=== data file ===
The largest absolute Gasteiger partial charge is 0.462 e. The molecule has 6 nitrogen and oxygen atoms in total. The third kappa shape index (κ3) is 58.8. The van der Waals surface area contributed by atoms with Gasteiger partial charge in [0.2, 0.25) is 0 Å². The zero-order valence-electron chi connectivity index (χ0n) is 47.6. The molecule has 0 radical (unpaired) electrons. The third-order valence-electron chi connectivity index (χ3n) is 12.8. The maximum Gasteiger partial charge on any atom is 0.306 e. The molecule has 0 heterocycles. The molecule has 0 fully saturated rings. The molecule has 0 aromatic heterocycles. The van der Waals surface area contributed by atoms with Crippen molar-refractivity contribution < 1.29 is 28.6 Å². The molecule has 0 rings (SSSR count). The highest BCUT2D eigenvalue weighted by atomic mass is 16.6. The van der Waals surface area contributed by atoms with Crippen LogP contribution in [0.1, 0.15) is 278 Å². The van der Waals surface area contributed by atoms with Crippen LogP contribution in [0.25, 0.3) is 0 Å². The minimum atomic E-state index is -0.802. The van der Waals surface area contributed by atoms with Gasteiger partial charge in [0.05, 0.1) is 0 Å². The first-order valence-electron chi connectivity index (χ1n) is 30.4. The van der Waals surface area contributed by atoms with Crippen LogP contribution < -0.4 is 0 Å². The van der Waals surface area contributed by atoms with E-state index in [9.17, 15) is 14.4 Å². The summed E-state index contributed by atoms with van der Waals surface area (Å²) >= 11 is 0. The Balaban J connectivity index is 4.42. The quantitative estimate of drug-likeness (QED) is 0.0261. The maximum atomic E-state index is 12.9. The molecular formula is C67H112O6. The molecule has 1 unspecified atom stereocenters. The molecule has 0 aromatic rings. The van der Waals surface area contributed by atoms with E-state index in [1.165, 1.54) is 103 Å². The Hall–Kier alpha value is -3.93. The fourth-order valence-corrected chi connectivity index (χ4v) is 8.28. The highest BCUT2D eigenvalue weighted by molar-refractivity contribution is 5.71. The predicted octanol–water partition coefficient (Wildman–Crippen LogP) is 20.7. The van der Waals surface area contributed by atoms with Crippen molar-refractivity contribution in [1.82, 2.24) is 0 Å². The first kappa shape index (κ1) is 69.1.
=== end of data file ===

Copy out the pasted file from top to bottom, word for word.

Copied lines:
The largest absolute Gasteiger partial charge is 0.462 e. The molecule has 6 nitrogen and oxygen atoms in total. The third kappa shape index (κ3) is 58.8. The van der Waals surface area contributed by atoms with Gasteiger partial charge in [0.2, 0.25) is 0 Å². The zero-order valence-electron chi connectivity index (χ0n) is 47.6. The molecule has 0 radical (unpaired) electrons. The third-order valence-electron chi connectivity index (χ3n) is 12.8. The maximum Gasteiger partial charge on any atom is 0.306 e. The molecule has 0 heterocycles. The molecule has 0 fully saturated rings. The molecule has 0 aromatic heterocycles. The van der Waals surface area contributed by atoms with Crippen molar-refractivity contribution < 1.29 is 28.6 Å². The molecule has 0 rings (SSSR count). The highest BCUT2D eigenvalue weighted by atomic mass is 16.6. The van der Waals surface area contributed by atoms with Crippen LogP contribution in [0.1, 0.15) is 278 Å². The van der Waals surface area contributed by atoms with Crippen LogP contribution in [0.25, 0.3) is 0 Å². The minimum atomic E-state index is -0.802. The van der Waals surface area contributed by atoms with Gasteiger partial charge in [0.05, 0.1) is 0 Å². The first-order valence-electron chi connectivity index (χ1n) is 30.4. The van der Waals surface area contributed by atoms with Crippen LogP contribution < -0.4 is 0 Å². The van der Waals surface area contributed by atoms with E-state index in [9.17, 15) is 14.4 Å². The summed E-state index contributed by atoms with van der Waals surface area (Å²) >= 11 is 0. The Balaban J connectivity index is 4.42. The quantitative estimate of drug-likeness (QED) is 0.0261. The maximum atomic E-state index is 12.9. The molecular formula is C67H112O6. The molecule has 1 unspecified atom stereocenters. The molecule has 0 aromatic rings. The van der Waals surface area contributed by atoms with E-state index in [1.165, 1.54) is 103 Å². The Hall–Kier alpha value is -3.93. The fourth-order valence-corrected chi connectivity index (χ4v) is 8.28. The highest BCUT2D eigenvalue weighted by molar-refractivity contribution is 5.71. The predicted octanol–water partition coefficient (Wildman–Crippen LogP) is 20.7. The van der Waals surface area contributed by atoms with Crippen molar-refractivity contribution in [1.82, 2.24) is 0 Å². The first kappa shape index (κ1) is 69.1.